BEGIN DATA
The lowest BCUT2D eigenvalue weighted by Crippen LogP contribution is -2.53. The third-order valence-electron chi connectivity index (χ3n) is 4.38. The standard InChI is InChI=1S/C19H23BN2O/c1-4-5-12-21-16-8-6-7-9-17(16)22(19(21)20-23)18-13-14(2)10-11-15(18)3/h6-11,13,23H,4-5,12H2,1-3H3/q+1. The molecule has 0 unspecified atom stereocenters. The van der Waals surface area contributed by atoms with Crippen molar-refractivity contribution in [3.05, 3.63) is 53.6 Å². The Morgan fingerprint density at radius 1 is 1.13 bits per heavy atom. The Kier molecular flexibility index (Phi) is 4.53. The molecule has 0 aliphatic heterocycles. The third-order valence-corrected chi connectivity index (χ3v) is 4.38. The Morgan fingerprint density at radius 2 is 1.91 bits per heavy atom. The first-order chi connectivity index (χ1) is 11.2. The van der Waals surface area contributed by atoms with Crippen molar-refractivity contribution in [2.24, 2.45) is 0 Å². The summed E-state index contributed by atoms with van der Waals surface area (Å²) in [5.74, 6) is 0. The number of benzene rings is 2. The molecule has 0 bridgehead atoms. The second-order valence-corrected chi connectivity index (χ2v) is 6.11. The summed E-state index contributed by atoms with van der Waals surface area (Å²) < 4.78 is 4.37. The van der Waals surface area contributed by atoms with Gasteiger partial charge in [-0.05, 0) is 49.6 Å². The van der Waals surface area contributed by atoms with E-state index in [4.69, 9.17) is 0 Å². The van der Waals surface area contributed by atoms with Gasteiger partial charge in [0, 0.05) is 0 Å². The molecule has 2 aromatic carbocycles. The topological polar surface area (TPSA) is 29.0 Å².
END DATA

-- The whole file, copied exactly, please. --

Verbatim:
The lowest BCUT2D eigenvalue weighted by Crippen LogP contribution is -2.53. The third-order valence-electron chi connectivity index (χ3n) is 4.38. The standard InChI is InChI=1S/C19H23BN2O/c1-4-5-12-21-16-8-6-7-9-17(16)22(19(21)20-23)18-13-14(2)10-11-15(18)3/h6-11,13,23H,4-5,12H2,1-3H3/q+1. The molecule has 0 unspecified atom stereocenters. The van der Waals surface area contributed by atoms with Crippen molar-refractivity contribution in [3.05, 3.63) is 53.6 Å². The Morgan fingerprint density at radius 1 is 1.13 bits per heavy atom. The Kier molecular flexibility index (Phi) is 4.53. The molecule has 0 aliphatic heterocycles. The third-order valence-corrected chi connectivity index (χ3v) is 4.38. The Morgan fingerprint density at radius 2 is 1.91 bits per heavy atom. The first-order chi connectivity index (χ1) is 11.2. The van der Waals surface area contributed by atoms with Crippen molar-refractivity contribution in [2.24, 2.45) is 0 Å². The summed E-state index contributed by atoms with van der Waals surface area (Å²) in [5.74, 6) is 0. The number of benzene rings is 2. The molecule has 0 bridgehead atoms. The second-order valence-corrected chi connectivity index (χ2v) is 6.11. The summed E-state index contributed by atoms with van der Waals surface area (Å²) < 4.78 is 4.37. The van der Waals surface area contributed by atoms with Gasteiger partial charge in [-0.05, 0) is 49.6 Å². The van der Waals surface area contributed by atoms with E-state index in [4.69, 9.17) is 0 Å². The van der Waals surface area contributed by atoms with Gasteiger partial charge in [0, 0.05) is 0 Å². The molecule has 2 aromatic carbocycles. The topological polar surface area (TPSA) is 29.0 Å².